These awards are attributed each year in the fields of water, biodiversity and global warming.
The 14th edition of the event was held in the Salle des Princes at the Grimaldi Forum on October 29. The Prince Albert II Foundation recognised the three winners of the Planetary Health Awards, before awarding scholarships to IPCC students to support their research on climate change and living soils.
The evening concluded with an environmental performance, “The Way of the Rain – Hope for Earth”, in honour of the Foundation’s fifteenth anniversary.
Young Canadian activist Autumn Peltier, the Anishinabek Nation Chief Water Commissioner, was recognised for her commitment to providing access to safe drinking water for indigenous peoples in Canada. “No child should ever go without clean water for any period of time,” said the young woman.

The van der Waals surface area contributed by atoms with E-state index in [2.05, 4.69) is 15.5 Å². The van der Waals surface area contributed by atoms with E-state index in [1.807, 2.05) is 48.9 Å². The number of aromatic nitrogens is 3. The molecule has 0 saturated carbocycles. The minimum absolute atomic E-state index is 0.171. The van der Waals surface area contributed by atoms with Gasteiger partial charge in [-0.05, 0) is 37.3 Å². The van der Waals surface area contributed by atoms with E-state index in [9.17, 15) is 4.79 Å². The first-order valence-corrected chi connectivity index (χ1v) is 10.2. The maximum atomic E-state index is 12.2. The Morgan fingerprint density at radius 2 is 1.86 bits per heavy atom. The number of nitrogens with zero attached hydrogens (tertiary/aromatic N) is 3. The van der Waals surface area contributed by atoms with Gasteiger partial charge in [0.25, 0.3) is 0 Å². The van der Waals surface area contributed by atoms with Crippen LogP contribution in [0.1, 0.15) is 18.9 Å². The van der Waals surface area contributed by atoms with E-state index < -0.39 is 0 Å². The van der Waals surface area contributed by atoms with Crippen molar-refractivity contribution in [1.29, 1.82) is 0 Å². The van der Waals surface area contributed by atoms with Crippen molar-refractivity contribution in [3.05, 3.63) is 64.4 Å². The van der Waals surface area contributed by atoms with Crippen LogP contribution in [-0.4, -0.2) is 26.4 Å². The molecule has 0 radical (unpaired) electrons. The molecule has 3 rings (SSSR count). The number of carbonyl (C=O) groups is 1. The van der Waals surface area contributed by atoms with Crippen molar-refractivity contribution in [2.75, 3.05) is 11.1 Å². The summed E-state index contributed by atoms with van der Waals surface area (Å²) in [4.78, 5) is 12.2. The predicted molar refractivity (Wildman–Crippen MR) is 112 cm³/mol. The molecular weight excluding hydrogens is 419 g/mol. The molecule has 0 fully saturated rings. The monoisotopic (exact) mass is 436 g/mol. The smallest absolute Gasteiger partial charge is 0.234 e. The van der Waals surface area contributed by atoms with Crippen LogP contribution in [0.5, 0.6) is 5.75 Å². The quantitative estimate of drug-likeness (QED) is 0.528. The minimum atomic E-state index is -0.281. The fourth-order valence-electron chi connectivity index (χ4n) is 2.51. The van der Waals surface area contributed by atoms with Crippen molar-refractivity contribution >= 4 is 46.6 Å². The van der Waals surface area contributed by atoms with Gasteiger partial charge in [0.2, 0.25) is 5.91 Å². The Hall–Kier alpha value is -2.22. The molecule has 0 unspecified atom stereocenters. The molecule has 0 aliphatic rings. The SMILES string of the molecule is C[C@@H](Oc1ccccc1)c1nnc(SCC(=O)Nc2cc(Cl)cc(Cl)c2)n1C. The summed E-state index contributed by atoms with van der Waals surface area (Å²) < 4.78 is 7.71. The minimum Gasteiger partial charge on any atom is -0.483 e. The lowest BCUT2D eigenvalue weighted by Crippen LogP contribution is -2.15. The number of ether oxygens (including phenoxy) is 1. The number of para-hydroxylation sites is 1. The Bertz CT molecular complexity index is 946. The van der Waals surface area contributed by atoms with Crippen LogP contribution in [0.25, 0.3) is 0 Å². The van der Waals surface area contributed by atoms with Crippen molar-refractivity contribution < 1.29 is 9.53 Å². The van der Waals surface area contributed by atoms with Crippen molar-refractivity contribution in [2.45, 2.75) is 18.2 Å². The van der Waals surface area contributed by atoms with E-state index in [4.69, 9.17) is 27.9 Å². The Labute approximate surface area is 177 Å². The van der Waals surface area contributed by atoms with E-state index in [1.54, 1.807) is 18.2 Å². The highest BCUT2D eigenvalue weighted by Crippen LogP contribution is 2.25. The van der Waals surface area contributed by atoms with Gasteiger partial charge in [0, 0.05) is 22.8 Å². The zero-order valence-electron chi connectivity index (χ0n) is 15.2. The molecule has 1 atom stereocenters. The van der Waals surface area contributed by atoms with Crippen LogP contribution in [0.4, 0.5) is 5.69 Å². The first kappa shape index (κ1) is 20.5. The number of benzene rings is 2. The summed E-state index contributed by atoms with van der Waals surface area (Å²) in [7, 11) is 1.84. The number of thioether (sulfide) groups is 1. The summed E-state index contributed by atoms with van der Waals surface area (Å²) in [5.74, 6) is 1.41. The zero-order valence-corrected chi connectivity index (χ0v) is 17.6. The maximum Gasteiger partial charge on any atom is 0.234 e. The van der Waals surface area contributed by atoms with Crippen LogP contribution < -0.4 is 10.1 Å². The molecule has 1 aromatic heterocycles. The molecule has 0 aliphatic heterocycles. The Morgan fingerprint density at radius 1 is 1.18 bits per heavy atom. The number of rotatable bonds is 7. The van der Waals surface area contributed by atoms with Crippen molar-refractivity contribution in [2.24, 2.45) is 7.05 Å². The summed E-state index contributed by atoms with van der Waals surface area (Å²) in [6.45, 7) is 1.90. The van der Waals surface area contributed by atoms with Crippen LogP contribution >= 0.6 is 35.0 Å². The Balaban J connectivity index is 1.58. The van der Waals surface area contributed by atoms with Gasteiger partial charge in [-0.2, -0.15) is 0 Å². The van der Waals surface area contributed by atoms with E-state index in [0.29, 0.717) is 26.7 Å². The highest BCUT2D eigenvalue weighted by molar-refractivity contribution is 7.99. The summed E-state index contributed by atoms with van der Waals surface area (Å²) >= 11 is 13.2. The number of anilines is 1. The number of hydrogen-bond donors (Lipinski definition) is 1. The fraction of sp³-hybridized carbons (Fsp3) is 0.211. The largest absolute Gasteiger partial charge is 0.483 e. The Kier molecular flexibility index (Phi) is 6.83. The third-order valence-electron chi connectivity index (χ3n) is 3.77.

The Intergovernmental Science-Policy Platform on Biodiversity and Ecosystems Services (IPBES) was recognised for its work on the state of knowledge about the world’s biodiversity, about ecosystems and the contributions they make to people. Its work on tools and methods to protect and sustainably use this vital natural capital was also highlighted. Its Executive Secretary, Annie Larigauderie, said during the ceremony: “Now it’s time to act on the science! »
Climate change Award
The non-profit organisation GreenWave was singled out for its support of regenerative ocean farmers in the age of climate change. It also creates viable market opportunities to ensure their long-term success. Its founder, Bren Smith, said in particular: “We can give up, flee and let the planet slowly die, or our communities can work with the ocean to invent a better future, one where we can all make a living on a living planet.”